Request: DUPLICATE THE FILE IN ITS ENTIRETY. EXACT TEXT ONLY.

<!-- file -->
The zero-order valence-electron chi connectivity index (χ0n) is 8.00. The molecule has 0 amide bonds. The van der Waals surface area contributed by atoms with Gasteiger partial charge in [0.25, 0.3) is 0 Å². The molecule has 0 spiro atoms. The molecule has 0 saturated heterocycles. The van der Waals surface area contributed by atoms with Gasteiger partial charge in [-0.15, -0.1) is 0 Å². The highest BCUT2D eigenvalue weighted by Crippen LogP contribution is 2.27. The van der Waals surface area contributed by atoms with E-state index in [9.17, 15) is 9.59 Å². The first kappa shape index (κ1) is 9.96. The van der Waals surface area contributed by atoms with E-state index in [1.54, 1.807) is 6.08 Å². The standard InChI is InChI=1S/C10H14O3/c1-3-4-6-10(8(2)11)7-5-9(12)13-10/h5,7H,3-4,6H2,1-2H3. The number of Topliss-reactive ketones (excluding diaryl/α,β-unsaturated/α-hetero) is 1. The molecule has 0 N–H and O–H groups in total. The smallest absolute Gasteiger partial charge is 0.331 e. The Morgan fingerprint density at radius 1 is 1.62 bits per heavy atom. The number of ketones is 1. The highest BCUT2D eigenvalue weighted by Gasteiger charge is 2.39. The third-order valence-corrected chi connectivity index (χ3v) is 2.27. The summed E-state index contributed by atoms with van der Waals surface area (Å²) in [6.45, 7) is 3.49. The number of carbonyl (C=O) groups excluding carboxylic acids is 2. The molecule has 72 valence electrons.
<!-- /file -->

The zero-order valence-electron chi connectivity index (χ0n) is 8.00. The molecule has 0 amide bonds. The van der Waals surface area contributed by atoms with Gasteiger partial charge in [0.25, 0.3) is 0 Å². The molecule has 0 spiro atoms. The molecule has 0 saturated heterocycles. The van der Waals surface area contributed by atoms with Gasteiger partial charge in [-0.15, -0.1) is 0 Å². The highest BCUT2D eigenvalue weighted by Crippen LogP contribution is 2.27. The van der Waals surface area contributed by atoms with E-state index in [9.17, 15) is 9.59 Å². The first kappa shape index (κ1) is 9.96. The van der Waals surface area contributed by atoms with E-state index in [1.54, 1.807) is 6.08 Å². The standard InChI is InChI=1S/C10H14O3/c1-3-4-6-10(8(2)11)7-5-9(12)13-10/h5,7H,3-4,6H2,1-2H3. The number of Topliss-reactive ketones (excluding diaryl/α,β-unsaturated/α-hetero) is 1. The molecule has 0 N–H and O–H groups in total. The smallest absolute Gasteiger partial charge is 0.331 e. The Morgan fingerprint density at radius 1 is 1.62 bits per heavy atom. The number of ketones is 1. The highest BCUT2D eigenvalue weighted by Gasteiger charge is 2.39. The third-order valence-corrected chi connectivity index (χ3v) is 2.27. The summed E-state index contributed by atoms with van der Waals surface area (Å²) in [6.45, 7) is 3.49. The number of carbonyl (C=O) groups excluding carboxylic acids is 2. The molecule has 72 valence electrons.